A thick fog fell over the field, like an army of fading ghosts. Any figure outside a few yards could only be a shadow; any voice heard could not be placed in a certain direction. A young man and his teacher, free for the day from strictly academic work, wandered through the mist and over the dew. Lost is not a place but a perspective; a child who fears instead of exploring.
One might have asked where they were going. In response, he may have received an explanation that there was no destination. The companions were already home.
The younger told his friend of childish hopes and dreams which were soon to die, like the flowers in this, the end of autumn. Their petals hold on to every last moment of life before November’s frost.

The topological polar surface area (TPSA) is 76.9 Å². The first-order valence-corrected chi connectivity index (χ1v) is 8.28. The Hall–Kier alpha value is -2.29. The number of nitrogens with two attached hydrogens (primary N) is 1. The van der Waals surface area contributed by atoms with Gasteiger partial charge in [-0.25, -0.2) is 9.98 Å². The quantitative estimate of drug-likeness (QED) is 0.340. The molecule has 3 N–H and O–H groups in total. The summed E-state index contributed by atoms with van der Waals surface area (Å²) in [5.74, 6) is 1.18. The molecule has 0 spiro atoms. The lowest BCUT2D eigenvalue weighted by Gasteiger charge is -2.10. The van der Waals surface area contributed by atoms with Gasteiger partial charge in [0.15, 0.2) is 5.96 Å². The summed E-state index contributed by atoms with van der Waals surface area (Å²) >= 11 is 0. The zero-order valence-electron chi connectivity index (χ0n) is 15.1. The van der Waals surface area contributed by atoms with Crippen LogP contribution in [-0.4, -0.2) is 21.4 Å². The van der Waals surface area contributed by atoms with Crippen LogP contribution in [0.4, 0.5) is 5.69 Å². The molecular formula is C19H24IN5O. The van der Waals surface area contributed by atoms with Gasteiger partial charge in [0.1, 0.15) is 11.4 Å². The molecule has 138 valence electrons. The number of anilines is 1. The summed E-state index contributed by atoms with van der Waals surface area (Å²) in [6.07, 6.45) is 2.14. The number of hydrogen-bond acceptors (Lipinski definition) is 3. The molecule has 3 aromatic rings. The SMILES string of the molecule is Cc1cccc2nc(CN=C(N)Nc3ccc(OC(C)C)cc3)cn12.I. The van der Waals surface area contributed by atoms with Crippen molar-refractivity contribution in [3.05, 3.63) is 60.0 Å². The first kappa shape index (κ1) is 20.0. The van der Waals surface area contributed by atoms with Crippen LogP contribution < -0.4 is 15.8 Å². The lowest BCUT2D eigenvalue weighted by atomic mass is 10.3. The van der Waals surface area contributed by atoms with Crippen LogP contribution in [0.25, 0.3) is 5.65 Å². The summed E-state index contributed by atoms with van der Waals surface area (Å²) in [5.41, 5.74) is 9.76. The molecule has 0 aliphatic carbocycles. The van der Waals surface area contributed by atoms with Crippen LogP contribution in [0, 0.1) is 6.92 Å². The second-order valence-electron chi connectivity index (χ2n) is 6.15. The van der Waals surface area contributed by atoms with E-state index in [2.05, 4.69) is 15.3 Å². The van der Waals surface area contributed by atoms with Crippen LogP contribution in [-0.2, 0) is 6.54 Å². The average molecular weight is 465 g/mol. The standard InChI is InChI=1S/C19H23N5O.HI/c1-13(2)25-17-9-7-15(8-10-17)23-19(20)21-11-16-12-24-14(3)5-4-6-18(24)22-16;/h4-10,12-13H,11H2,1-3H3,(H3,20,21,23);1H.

Children rushed over the field, playing make-believe: believing they were from another age, believing in a day’s freedom, believing in a faith not quite their own.
“All good things must find a conclusion,” the young romantic would sigh in the future, closing in ever so softly. To this, his mentor would repeat, “And still there is Christ.”